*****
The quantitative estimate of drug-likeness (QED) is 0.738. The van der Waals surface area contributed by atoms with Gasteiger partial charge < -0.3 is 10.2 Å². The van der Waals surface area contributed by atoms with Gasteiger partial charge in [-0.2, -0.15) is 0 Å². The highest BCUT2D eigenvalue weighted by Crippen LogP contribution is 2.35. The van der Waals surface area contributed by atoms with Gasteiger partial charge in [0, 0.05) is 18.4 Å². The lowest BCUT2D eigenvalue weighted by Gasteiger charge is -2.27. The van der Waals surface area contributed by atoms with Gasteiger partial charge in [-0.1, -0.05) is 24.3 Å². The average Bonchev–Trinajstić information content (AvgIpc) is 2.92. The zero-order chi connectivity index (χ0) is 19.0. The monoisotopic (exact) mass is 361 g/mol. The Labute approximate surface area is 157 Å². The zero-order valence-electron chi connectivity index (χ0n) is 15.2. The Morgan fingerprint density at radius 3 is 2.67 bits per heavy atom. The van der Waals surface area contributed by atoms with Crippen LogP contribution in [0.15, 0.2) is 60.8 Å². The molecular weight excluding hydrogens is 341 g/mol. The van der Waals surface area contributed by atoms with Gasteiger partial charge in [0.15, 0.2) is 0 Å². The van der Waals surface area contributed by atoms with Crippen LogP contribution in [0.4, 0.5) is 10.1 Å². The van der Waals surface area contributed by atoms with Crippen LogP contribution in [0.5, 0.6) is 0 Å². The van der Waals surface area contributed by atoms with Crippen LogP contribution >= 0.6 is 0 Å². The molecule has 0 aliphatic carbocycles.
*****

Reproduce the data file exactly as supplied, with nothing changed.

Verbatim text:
The quantitative estimate of drug-likeness (QED) is 0.738. The van der Waals surface area contributed by atoms with Gasteiger partial charge < -0.3 is 10.2 Å². The van der Waals surface area contributed by atoms with Gasteiger partial charge in [-0.2, -0.15) is 0 Å². The highest BCUT2D eigenvalue weighted by Crippen LogP contribution is 2.35. The van der Waals surface area contributed by atoms with Gasteiger partial charge in [0, 0.05) is 18.4 Å². The lowest BCUT2D eigenvalue weighted by Gasteiger charge is -2.27. The van der Waals surface area contributed by atoms with Gasteiger partial charge in [-0.1, -0.05) is 24.3 Å². The average Bonchev–Trinajstić information content (AvgIpc) is 2.92. The zero-order chi connectivity index (χ0) is 19.0. The monoisotopic (exact) mass is 361 g/mol. The Labute approximate surface area is 157 Å². The zero-order valence-electron chi connectivity index (χ0n) is 15.2. The Morgan fingerprint density at radius 3 is 2.67 bits per heavy atom. The van der Waals surface area contributed by atoms with Crippen LogP contribution in [0.15, 0.2) is 60.8 Å². The molecular weight excluding hydrogens is 341 g/mol. The van der Waals surface area contributed by atoms with Gasteiger partial charge in [0.15, 0.2) is 0 Å². The van der Waals surface area contributed by atoms with Crippen LogP contribution in [0.4, 0.5) is 10.1 Å². The van der Waals surface area contributed by atoms with Crippen LogP contribution in [0.5, 0.6) is 0 Å². The van der Waals surface area contributed by atoms with Crippen LogP contribution >= 0.6 is 0 Å². The molecule has 0 aliphatic carbocycles.